Shakespeare’s Macbeth is famously believed to be cursed to the extent that it’s considered bad luck to refer to it by name so often one hears instead of “the Scottish play.” Sometimes Verdi’s early masterpiece can be seen under a dark star at the Met too.
My first Met Macbeth was to have been in January 1988 when I was in town for Pelléas with Frederica von Stade and José van Dam and Carlos Kleiber’s debut conducting Bohème with Mirella Freni and Luciano Pavarotti. The matinee the day after that extraordinary Puccini was Macbeth but I skipped it because months earlier Eva Marton, Renato Bruson and Giuseppe Sinopoli all had dropped out of the revival. That matinee performance proved to be doubly cursed as an audience member committed suicide by jumping from the balcony during one of the intermissions.
This season’s revival too has been rocked by seismic changes—accused harasser Placido Domingo was unexpectedly bounced by the Met the day before the prima after having sung the dress rehearsal.
Then the second performance featured cover Craig Colclough stepping in late in the day to make his debut in the title role as well as backstage technical difficulties which delayed the opera’s start by more than 20 minutes.
But Tuesday’s third Macbeth of the season went off without a hitch and it had me once again marveling at Verdi’s astonishingly effective score while also reveling in the exciting discovery of a “new” soprano.
Neopolitan Pirozzi is scarcely unknown on the international scene but her first appearance at the Met could hardly have happened with less fanfare. In fact, during the intermission I heard an usher patiently explaining to a disgruntled patron that indeed Pirozzi had always been scheduled so it was her own fault that she wasn’t getting the “other” Anna.
Except for that possible confusion (“Wait, Anna who?”) it would be hard to imagine that anyone was chagrined experiencing Pirozzi’s remarkably confidant one-off Lady which sizzled with stark ambition while offering intriguing intimations of imminent madness.
Admittedly she’s not the riveting stage creature that Anna Netrebko was five years ago at this production’s last revival.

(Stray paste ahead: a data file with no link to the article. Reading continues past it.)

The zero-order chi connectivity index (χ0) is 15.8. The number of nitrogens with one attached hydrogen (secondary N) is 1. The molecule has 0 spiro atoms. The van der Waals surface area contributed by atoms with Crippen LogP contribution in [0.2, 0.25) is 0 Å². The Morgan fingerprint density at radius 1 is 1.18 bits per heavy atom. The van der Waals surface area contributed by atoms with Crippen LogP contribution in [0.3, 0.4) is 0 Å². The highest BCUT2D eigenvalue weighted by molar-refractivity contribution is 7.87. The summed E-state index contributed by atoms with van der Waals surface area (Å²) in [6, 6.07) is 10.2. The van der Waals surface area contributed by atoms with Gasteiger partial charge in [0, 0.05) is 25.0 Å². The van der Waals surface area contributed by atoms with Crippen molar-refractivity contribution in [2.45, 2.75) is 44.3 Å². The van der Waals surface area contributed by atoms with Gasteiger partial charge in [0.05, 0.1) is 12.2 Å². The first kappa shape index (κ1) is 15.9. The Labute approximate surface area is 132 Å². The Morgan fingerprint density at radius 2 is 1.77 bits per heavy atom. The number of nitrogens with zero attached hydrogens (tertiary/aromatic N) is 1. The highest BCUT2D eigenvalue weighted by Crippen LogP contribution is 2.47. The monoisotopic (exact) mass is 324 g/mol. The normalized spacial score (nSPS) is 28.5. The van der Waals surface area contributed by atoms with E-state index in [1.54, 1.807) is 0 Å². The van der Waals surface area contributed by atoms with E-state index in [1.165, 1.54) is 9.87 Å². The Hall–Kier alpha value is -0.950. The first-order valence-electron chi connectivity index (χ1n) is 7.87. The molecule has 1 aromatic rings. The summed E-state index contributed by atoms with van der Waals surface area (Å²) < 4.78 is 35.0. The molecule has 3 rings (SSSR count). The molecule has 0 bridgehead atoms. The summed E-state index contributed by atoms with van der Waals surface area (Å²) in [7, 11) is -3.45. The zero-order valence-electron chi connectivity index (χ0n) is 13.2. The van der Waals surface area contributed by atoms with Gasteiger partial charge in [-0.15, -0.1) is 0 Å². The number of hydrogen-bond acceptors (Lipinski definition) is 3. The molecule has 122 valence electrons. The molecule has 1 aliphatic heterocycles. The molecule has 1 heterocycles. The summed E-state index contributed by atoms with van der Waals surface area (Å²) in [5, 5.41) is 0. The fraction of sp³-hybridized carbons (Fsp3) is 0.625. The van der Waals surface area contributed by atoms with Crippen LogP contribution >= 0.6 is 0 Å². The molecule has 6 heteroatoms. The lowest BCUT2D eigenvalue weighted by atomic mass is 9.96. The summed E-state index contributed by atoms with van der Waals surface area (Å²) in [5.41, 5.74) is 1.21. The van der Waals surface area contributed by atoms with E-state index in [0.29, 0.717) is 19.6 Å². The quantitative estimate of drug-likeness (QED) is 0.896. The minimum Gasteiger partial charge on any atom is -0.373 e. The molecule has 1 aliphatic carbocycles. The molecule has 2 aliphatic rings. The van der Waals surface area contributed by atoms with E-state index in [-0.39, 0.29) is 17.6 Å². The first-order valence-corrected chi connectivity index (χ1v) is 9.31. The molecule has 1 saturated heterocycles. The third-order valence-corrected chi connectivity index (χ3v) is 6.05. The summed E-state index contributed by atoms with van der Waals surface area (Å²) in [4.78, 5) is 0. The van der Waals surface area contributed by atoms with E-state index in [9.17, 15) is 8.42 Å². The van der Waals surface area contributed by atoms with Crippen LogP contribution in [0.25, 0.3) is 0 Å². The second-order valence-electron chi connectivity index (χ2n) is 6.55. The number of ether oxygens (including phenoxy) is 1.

Pirozzi was consistently at her best when she had both her feet planted solidly on the stage floor—not when grandstanding on her bed in a silk negligee nor when precariously sleepwalking on a dangerous pathway of dining chairs. Perhaps the most unfortunate moment came when she and Zeljko Lucic had to unconvincingly fall to the ground for a round of unbridled Sieglinde-Siegmund rutting at the end of Act III. Otherwise this was an involving portrait of a resolved yet unstable woman who would be queen.
Whereas the pairing of Netrebko with Lucic struck me as a potent instance of a sexy second wife eager to make her mark, Pirozzi and Lucic instead resembled a long-married couple—high school sweethearts, perhaps—long used to each other’s strengths and weaknesses.
Their hushed frightened duet after Duncan’s murder revealed two dark, scared souls in sync, and Pirozzi’s Lady seemed genuinely concerned when her husband began freaking out at his hallucinations of the murdered Banquo. She was not, as often indicated, simply ticked off at his making a spectacle of himself at her party.
From the very first moments of her stupendous entrance scena Pirozzi was in commanding form sending out huge fiery high notes that singed the air. Except for dropping out in that last little bit of the cabaletta—as most everyone does—she shirked nothing of Verdi’s demanding writing. The frequent coloratura—while not effortlessly negotiated—was clearly traced and she demonstrated time and again a care for dynamic variation refraining from just bulldozing us over with her powerful voice.
If one occasionally wanted her to push the chest pedal to the floor, one was more than grateful for the refreshing nuance she brought to music that is sometimes more hectored than carefully sung. If her high D-flat at the end of an eerie sleepwalking scene was loud and forceful, the enormous high D-flat at the conclusion of the amazing first-act finale sent chills up my spine. She was justly greeted by long and unusually enthusiastic cheers at her solo bow which appeared to move her greatly.
This was my fourth time seeing Adrian Noble’s eccentric staging and my third hearing Lucic whose Macbeth strikes me as one of his best roles. He doesn’t entirely succeed at pure villainy in parts like Scarpia or Iago but he brings a haunted quality to Macbeth’s hesitations that was ultimately very affecting. Perhaps the indisposition that caused him to cancel on Saturday forced him to sing with greater care and concentration than usual which was all to the good.
If Matthew Polenzani lacked the desired Italianate warmth for Macduff and Ildar Abdrazakov milked his brief moment in the spotlight a bit too aggressively, they ably contributed to an uncommonly unified performance which also featured one of Marco Armiliato’s tauter outings at the podium, helped immensely by the Met’s orchestra and chorus in prime form.
One hopes that Pirozzi’s splendid one-shot debut won’t mean that it’ll four years before we hear her again while the Met scrambles to find a place for her. The soprano’s wide repertoire—her schedule this season alone ranges from Nabucco to Un Ballo in Maschera, from Il Pirata to Turandot—along with her crowd-stirring artistry suggests that she should have a welcome and valued place on the Met’s roster.
I’ve declined to examine Noble’s production because last week Gabrielle eviscerated it with infectious glee. I hope anyone who hasn’t yet read it does so.
I also congratulate La Cieca on Gabrielle’s title which referenced the new Céline Sciamma film that premiered this past weekend at the New York Film Festival. I’ve only heard ecstatic responses to it and I look forward to seeing Portrait of a Lady on Fire soon.